Another way companies secure the FTO is by cross-licensing entire portfolios of patents. In this case, all the companies have enough patents that other companies entering the market will inevitably infringe. Since it typically does not benefit patent-holders to start a war of mutual destruction, often the companies will not sue for infringement but rather work out an arrangement whereby entire portfolios of patents are licensed between the companies. This practice is referred to as cross-licensing. A cross-licensing strategy is common in industries where there are hundreds of thousands of patents related to each product, like smartphones or automobiles.

Conducting Freedom to Operate Analyses and Mitigating Risks

Naturally, most entrepreneurs and startups do not have the patent portfolios to cross-license with companies like Apple, Microsoft, and Google. But there are still ways to mitigate infringement risks.

First, conduct an FTO search (or analysis)

The best way to start an FTO search is by listing the countries where you anticipate making, using, selling, or importing your product. Patent laws vary by country, so there is not much use in searching for U.S. patents if you plan to bring your invention to China. Make sure you are very familiar with your product. You should thoroughly search the key aspects and major features of your product. This will help you identify other patent holders who may have rights to your product and interfere with your FTO. There are other ways to narrow the list of patents that relate to your product, such as checking the legal status of patents (recall from above patents typically expire 20 years from the filing date and if you don’t pay certain fees to keep the patent alive), so there is no need to worry about inactive patents).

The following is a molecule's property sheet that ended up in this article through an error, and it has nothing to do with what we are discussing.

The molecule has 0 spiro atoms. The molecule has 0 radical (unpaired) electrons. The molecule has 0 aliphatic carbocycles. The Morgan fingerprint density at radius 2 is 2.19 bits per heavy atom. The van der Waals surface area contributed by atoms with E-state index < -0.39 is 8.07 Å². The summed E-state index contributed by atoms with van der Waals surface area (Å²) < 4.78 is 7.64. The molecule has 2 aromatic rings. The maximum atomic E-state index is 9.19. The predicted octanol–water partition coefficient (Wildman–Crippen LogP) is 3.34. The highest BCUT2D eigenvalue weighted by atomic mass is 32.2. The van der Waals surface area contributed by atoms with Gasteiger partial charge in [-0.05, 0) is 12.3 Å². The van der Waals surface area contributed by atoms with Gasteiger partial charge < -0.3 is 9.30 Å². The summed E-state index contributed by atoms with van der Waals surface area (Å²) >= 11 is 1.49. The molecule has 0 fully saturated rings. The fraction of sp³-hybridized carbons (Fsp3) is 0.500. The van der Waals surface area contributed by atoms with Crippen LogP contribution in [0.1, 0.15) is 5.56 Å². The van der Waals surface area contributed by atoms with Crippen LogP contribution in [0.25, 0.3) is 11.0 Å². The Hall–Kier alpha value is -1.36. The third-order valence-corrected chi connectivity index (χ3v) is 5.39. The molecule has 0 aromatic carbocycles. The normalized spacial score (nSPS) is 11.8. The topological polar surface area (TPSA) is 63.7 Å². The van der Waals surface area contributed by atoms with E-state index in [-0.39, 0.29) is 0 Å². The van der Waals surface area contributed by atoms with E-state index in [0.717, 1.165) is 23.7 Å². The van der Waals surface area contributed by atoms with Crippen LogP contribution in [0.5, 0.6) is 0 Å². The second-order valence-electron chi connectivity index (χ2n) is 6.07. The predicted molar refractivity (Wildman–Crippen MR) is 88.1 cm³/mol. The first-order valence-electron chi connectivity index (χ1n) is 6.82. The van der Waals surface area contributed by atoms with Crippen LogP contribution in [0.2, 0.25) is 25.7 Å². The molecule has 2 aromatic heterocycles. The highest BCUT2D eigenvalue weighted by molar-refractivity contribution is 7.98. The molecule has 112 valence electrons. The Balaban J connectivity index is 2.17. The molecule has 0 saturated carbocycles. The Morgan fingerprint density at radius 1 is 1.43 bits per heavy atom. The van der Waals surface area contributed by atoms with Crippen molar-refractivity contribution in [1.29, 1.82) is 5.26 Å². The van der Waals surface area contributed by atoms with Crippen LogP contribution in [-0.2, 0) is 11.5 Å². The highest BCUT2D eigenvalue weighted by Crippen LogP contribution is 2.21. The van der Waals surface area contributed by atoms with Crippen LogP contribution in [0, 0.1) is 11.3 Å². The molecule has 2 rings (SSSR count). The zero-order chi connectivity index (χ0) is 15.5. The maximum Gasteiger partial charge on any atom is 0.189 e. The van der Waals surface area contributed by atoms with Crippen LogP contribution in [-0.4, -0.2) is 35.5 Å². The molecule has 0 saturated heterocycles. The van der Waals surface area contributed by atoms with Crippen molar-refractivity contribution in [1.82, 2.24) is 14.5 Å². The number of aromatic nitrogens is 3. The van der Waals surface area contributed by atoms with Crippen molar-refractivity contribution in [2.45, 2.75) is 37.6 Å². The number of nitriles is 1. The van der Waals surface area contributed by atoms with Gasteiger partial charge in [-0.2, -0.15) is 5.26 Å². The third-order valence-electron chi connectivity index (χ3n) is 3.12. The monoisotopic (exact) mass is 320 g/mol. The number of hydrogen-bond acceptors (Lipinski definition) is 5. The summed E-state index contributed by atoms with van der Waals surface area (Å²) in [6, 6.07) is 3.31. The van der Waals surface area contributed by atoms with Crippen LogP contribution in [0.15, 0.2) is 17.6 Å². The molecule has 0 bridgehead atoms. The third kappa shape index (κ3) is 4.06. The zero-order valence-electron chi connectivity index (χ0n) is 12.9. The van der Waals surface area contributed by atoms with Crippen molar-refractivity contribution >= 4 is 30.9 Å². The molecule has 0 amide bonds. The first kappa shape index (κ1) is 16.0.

It is important to conduct this type of analysis during your research and development (R&D) phase and continue them as your invention progresses, so that you don’t waste time developing a product that another party has rights to. Better yet, obtain a FTO opinion from an experienced patent lawyer for your processes that you use, and products that you make or sell.

FTO analyses should be ongoing

Each major stage of the process, from R&D to securing investments, often necessitates a new patent search and analysis. Additionally, if your company takes on liability for another product-line or company, such as in an acquisition, you may want to conduct an FTO search. This will depend on whether the company has continuously conducted such analysis prior to the merger or acquisition. The same goes in any event which you take on liability for making, using, selling or importing a product. This will help you stay ahead of potential infringement and ideally avoid lawsuits.

If you discover another patent that could limit your FTO, you should first seek the advice of an experienced patent lawyer. If you are concerned about the patent rights of another you have options. These include purchasing or licensing the patent rights, cross-licensing with the patent-holder to obtain the needed rights, or designing your product so that it does not infringe the patent, commonly referred to as designing around the patent. 

Other Options

There are other options such as joining patent pools or aggregates. Here, patent-holders using similar or related technologies establish a sort of patent clearinghouse of shared patents. However, these arrangements are outside the scope of this article. Rest assured that obtaining the FTO is an issue that has been addressed for decades. As such, many creative ways to obtain the FTO have been developed. If you are concerned about the FTO you should see an experienced patent lawyer. They can determine if there is an issue and provide you with your alternatives. At the end of the day, the option that works best for you will depend on many factors. These include your industry, patent portfolio, and your goals for your invention.


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The Michelson Institute for Intellectual Property, an initiative of the Michelson 20MM Foundation, provides access to empowering IP education for budding inventors and entrepreneurs. Michelson 20MM was founded thanks to the generous support of renowned spinal surgeon Dr. Gary K. Michelson and Alya Michelson. To learn more, visit